Parents who choose to send their kids to democratic schools or follow a self-directed learning method at home will confront the “fear of falling behind” often during their child’s educational journey. Many will abandon the quest and opt for the false security of school, not understanding the core differences between “schooling” and “education” and not realizing that those terms are not one and the same.
As Ivan Illich describes in his profound book Deschooling Society:
« Equal educational opportunity is, indeed, both a desirable and a feasible goal, but to equate this with obligatory schooling is to confuse salvation with the Church. School has become the world religion of a modern proletariat, and makes futile promises of salvation to the poor of the technological age. The nation-state has adopted it, drafting all citizens into a graded curriculum leading to sequential diplomas not unlike the initiation rituals and hieratic promotions of former times. The modern state has assumed the duty of enforcing the judgment of its educators through well-meant truant officers and job requirements. »
Self-directed education puts the child squarely in control of his or her learning and how they manage their time. It takes “control” completely out of parents’ hands, and that can be a frightening proposition for many.
When you think about it, how much math does the average adult use or need in their everyday lives? The answer is not much more than grade 8 math, material that can easily be learned throughout one’s childhood and early teen years.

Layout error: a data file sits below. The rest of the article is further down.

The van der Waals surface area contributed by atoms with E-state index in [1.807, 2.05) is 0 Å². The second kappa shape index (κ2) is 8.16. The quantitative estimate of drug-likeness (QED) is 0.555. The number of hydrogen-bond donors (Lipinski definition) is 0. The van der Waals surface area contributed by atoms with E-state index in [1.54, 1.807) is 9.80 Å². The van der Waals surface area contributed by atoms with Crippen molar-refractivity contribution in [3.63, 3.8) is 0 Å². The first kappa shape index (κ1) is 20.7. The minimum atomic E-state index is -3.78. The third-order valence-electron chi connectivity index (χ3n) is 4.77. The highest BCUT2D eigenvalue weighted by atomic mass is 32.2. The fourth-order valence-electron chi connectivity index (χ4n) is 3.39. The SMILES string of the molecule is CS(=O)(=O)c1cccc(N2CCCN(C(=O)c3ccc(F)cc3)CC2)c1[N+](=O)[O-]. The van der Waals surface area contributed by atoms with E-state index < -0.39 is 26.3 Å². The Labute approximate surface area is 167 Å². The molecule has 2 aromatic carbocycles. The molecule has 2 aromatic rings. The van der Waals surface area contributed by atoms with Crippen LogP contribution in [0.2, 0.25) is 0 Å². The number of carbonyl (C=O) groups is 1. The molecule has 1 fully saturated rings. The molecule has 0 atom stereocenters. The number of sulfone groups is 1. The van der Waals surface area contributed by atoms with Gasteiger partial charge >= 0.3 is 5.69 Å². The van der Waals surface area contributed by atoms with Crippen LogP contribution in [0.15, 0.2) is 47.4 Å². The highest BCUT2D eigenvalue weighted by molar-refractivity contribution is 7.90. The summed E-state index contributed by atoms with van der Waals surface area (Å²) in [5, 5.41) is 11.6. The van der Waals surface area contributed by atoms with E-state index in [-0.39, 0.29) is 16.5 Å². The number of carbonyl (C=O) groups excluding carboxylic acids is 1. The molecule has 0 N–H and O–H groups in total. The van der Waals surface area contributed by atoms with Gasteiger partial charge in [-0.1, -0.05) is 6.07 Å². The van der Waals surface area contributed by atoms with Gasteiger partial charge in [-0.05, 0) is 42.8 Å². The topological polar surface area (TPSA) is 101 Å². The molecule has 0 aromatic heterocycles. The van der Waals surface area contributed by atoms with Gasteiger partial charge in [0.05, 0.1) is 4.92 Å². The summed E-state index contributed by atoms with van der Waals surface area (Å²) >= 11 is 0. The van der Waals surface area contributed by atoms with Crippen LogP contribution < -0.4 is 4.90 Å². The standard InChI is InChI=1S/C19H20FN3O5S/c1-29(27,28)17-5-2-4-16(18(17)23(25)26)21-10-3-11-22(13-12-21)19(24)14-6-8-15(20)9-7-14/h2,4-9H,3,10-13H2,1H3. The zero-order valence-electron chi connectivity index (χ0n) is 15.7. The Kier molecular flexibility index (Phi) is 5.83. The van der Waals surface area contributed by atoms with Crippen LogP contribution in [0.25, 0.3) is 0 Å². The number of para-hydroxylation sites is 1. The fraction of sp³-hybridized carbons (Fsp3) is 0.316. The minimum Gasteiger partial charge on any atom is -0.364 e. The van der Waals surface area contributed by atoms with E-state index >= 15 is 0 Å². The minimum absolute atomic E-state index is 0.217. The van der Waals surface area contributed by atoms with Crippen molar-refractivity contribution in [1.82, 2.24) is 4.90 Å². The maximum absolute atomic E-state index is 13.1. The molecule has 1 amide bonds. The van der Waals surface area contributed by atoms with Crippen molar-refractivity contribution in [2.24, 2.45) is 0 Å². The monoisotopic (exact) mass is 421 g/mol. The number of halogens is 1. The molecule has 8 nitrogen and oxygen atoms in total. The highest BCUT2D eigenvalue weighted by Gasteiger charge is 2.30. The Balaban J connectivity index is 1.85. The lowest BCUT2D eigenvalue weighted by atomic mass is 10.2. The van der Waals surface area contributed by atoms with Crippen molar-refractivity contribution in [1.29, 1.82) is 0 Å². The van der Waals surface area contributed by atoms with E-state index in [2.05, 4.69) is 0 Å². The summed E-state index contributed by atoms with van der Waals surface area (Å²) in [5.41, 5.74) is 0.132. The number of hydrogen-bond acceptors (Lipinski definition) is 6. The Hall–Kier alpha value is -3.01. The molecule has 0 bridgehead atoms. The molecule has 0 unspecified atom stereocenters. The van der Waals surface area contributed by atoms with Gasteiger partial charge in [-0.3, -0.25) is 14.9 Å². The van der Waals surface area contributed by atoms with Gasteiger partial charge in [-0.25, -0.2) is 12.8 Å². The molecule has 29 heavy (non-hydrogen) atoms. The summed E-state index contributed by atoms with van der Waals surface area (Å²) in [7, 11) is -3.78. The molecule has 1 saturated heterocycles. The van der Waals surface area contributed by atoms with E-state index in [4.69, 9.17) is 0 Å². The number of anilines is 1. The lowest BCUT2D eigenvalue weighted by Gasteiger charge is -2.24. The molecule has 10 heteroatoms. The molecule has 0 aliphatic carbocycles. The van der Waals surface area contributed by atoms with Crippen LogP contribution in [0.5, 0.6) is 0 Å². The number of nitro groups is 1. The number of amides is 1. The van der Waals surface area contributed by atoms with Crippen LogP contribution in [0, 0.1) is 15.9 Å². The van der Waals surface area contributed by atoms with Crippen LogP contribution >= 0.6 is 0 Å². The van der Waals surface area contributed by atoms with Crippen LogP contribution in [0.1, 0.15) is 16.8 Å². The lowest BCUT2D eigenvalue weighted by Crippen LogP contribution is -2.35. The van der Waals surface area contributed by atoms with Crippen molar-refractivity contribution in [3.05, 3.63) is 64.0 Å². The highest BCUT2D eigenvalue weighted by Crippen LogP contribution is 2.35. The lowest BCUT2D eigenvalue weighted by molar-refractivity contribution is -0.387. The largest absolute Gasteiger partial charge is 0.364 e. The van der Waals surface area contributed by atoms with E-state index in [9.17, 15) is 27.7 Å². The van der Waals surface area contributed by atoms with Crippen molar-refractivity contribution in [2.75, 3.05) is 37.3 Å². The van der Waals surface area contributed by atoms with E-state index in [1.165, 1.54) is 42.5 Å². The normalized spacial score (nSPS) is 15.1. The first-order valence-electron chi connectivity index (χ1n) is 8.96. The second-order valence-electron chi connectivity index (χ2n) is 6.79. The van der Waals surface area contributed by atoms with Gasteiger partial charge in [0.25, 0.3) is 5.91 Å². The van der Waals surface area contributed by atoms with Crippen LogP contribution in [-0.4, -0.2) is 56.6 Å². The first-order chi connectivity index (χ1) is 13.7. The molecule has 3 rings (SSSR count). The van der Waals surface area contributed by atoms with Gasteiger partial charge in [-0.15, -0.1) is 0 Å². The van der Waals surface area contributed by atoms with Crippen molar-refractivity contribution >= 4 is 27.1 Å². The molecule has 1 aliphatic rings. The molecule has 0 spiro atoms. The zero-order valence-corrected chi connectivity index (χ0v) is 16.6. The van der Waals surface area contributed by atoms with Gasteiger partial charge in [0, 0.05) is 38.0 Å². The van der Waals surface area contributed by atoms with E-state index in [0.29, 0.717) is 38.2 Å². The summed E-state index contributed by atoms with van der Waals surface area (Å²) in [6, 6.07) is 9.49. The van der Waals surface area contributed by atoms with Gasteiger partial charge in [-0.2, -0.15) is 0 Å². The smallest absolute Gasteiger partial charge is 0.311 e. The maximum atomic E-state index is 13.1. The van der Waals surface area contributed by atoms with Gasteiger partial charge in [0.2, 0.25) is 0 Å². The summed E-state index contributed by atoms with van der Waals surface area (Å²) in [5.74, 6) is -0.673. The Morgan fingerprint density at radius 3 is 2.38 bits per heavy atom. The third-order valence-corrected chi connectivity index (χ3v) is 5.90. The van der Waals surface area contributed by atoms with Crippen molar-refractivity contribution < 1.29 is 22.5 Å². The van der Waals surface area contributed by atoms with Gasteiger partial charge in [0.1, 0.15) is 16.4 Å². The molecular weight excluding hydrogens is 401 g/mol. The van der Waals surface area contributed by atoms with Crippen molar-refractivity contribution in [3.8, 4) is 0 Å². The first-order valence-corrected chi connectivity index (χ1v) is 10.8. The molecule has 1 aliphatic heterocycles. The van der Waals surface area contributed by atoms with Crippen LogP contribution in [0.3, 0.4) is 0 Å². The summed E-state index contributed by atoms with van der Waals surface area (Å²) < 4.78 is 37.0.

The fear of falling behind is at its root an irrational fear seeded by those in institutional power, not unlike other fears propagated by the media and society at large such as the fear of getting “infected” and the fear of impending global doom.
Exactly Where He Should Be
Today, at age 11, Cedric reads as well as anyone else his age. It happened almost instantly. One day, he just decided he was ready to read, and started reading more and more. Now he is an avid reader, and it is impossible to tell that he was barely reading only a year ago.
Most parents never doubt for an instant that their newborn child will one day learn to walk and talk on their own. One child may learn to do those things at ten months and another at two-years-old. But by the time they are both 14-years old, you can’t tell which one learned first.
The same holds true for reading, writing, and math. Kids are programmed at a deep genetic level to learn. It’s hard-wired into their biology. We don’t try to dictate to trees when they should bloom or what kind of fruit they should give us. The same applies to children and the skills they eventually acquire.
A child may not have an affinity for math or science just yet, but that doesn’t mean they won’t grab onto those subjects at some point in the future and blaze new paths in those fields. We need to have the confidence in them that they know exactly what they need at this moment.
Most young adults have no idea what they “want to do with their lives” by the time they reach university (myself included!). It’s because they weren’t given the space and freedom to discover what really moved and impassioned them when they were younger. For the sake of “not falling behind” in subjects deemed worthy by society, we sacrificed learning about what really moves and inspires us and the passions that lie deep in our hearts.
Parents who courageously embark on the path of self-directed learning don’t want that to happen to their kids.